Friday, April 4, 2008

A Blind Eye

Today I watched a movie "In My Country" starring Samuel L. Jackson.  The movie is about atrocities suffered by the South Africans by the hands of the police (gov't period).  The perpetrators were tried and the victims were allowed to tell there stories.  It was just devastating.  It was told from the perspective of a journalist and told under the guise of a love story.  Watching the movie I am again in awe of the beauty of Africa and of the African people.  I am reminded why it is so important that I don't sit back and enjoy the luxuries of being an American. The luxuries of being educated.  The luxuries of being privileged.  
As with any PAP, I am constantly asked why I am adopting, and why  Africa.  Everyone has their personal reasons.  For me, when I decided to adopt, I became engrossed in all things adoption.  I quickly selected a favorite agency.  They represented much of what I am drawn to in most of my decisions.  They were one of the largest and more advertised than most.  They were tech savvy and they had  the easiest web addresses and the most colorful websites.  They were informative, and provided step by step, full disclosure about the process, the time frames and of course the cost.   But most importantly, they had pages and pages of prosperous couples vying to be parents; large numbers of babies on the way and of course several pages of successful adoptive families with beautiful babies freshly born and prettied up.  So of course I chose them. And I moved full speed ahead.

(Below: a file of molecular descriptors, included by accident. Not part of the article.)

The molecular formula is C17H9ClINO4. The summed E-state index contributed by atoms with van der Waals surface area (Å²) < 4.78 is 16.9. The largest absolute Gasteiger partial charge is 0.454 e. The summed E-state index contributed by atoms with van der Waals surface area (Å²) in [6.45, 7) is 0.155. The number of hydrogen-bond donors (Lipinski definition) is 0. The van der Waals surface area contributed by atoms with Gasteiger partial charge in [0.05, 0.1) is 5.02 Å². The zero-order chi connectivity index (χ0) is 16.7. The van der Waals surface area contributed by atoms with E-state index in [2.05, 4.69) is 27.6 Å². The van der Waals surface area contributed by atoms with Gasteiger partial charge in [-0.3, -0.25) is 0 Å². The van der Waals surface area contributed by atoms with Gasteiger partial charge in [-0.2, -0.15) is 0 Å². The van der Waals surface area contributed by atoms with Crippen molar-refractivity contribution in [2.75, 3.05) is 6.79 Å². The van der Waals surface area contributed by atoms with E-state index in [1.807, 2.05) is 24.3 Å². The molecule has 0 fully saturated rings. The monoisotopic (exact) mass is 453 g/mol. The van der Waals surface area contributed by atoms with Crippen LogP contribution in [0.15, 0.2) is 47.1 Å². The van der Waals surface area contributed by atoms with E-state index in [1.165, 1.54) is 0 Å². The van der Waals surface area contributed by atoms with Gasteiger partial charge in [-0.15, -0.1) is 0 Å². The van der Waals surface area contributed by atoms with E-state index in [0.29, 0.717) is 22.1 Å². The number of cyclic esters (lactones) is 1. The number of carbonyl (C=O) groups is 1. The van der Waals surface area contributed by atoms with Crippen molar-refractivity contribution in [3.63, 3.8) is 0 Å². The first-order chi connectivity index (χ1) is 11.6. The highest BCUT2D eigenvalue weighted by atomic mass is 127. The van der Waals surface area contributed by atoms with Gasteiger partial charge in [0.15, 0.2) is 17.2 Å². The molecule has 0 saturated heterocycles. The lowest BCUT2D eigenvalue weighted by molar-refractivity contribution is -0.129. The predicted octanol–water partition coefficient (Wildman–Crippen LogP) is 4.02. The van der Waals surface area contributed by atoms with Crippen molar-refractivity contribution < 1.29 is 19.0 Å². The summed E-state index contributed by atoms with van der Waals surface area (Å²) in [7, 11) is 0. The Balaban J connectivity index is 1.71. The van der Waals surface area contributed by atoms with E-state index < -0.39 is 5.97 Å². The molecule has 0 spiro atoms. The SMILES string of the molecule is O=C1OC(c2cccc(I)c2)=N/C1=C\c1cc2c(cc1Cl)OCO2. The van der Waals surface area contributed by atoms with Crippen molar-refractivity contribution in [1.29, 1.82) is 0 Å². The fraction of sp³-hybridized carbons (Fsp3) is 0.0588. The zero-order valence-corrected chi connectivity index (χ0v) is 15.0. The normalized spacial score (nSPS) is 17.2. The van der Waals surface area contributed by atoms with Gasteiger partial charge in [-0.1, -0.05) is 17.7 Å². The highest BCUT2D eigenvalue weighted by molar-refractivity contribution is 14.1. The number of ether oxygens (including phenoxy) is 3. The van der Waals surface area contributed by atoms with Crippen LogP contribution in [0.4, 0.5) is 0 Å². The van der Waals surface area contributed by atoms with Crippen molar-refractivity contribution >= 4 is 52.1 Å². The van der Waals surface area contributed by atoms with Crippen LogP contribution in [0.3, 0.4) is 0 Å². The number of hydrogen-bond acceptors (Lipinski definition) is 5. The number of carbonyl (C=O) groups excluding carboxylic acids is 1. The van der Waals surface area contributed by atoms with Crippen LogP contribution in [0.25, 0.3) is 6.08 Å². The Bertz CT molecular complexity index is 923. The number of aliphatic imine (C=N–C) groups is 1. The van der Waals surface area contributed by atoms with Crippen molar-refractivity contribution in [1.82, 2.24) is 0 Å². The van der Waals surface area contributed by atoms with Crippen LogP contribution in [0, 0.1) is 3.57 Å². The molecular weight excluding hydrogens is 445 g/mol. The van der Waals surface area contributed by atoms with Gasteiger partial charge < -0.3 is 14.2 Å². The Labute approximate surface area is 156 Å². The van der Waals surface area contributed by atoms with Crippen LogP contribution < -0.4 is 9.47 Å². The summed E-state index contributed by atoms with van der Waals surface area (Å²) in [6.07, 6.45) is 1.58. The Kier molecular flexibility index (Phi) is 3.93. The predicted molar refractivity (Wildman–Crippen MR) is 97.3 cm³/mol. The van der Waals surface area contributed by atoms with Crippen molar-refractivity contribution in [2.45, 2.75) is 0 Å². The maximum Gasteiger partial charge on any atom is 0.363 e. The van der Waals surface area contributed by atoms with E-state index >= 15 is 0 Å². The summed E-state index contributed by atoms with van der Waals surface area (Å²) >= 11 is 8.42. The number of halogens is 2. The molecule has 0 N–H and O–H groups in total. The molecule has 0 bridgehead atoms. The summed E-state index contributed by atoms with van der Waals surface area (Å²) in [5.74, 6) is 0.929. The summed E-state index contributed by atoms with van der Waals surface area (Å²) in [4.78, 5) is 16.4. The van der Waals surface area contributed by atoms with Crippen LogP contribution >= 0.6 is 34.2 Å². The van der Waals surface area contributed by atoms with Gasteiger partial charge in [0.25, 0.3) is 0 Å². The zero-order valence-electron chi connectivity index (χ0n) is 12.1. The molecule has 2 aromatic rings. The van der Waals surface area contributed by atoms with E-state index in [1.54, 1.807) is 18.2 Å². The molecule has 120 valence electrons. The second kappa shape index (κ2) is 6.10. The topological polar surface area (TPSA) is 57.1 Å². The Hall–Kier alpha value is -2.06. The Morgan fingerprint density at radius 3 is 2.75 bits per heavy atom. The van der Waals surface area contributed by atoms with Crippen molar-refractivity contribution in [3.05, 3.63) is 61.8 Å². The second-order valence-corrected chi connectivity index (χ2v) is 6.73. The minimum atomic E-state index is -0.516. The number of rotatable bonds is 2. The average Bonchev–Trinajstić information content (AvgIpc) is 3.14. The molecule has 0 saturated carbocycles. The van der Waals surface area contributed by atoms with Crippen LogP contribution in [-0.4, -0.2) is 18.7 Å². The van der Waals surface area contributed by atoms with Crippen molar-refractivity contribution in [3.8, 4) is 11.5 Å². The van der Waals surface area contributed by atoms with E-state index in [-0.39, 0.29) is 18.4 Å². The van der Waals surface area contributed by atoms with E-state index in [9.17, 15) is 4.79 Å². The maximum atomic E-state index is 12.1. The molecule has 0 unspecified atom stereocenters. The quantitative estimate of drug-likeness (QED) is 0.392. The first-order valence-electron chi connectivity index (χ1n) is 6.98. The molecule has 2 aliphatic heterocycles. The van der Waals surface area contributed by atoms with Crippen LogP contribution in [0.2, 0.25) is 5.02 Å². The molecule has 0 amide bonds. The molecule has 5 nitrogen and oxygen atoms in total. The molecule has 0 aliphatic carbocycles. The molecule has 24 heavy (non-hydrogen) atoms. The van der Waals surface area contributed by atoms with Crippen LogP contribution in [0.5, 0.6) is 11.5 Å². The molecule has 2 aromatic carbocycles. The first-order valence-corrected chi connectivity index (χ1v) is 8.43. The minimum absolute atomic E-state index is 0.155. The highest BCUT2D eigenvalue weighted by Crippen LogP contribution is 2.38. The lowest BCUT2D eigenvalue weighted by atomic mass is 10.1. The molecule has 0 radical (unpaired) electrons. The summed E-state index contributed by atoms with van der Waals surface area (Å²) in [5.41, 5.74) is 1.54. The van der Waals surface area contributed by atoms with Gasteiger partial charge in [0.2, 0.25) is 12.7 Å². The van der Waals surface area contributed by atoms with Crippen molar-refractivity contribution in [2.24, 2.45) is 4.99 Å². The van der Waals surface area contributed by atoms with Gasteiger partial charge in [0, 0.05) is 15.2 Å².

Being a Black women, I wanted a Black child.  No question a girl was the best decision for me because I am single and have mostly women around me.   Also, I didn't want to contribute to the cyclical effects of Single Moms raising little spoiled Black boys.  What I found in domestic adoption was too disturbing for me to imagine.  The discrepancies between adopting a Black child versus a Non-Black child was more than I could fathom.  
A few of the problems:
as a disclaimer these things aren't representative in every agency, but most of them have some of these.
* Single mothers that are Black may adopt but not single Caucasian moms
* A child is only considered bi-racial if they are mixed with Black.  In other words, if a child is say Hispanic and Indian, they are not bi-racial
*African American infants are considered "special needs" just because of race
*Adoption of African American children are discounted by sometimes as much as 50%

I was devastated by these things.  I tried to discuss it with many agency owners.   Of course there were so many justifications, ranging from "need" to the "desire to encourage adoption".  In the end for me, I could not contribute ONE CENT to a system that devalues my ethnicity.  I was told by many that it's okay to dislike the process as long as in the end it's about the baby. But for me, I know that the system continues to grow by each person that disregard the means to justify the ends.
So alas, I decided to look into Ethiopia.  And to be quite honest I've never turned back.  For me, international adoption is about 3x's more expensive.  However, in the end, the value of this new life is priceless.  
TTYL  Robbin

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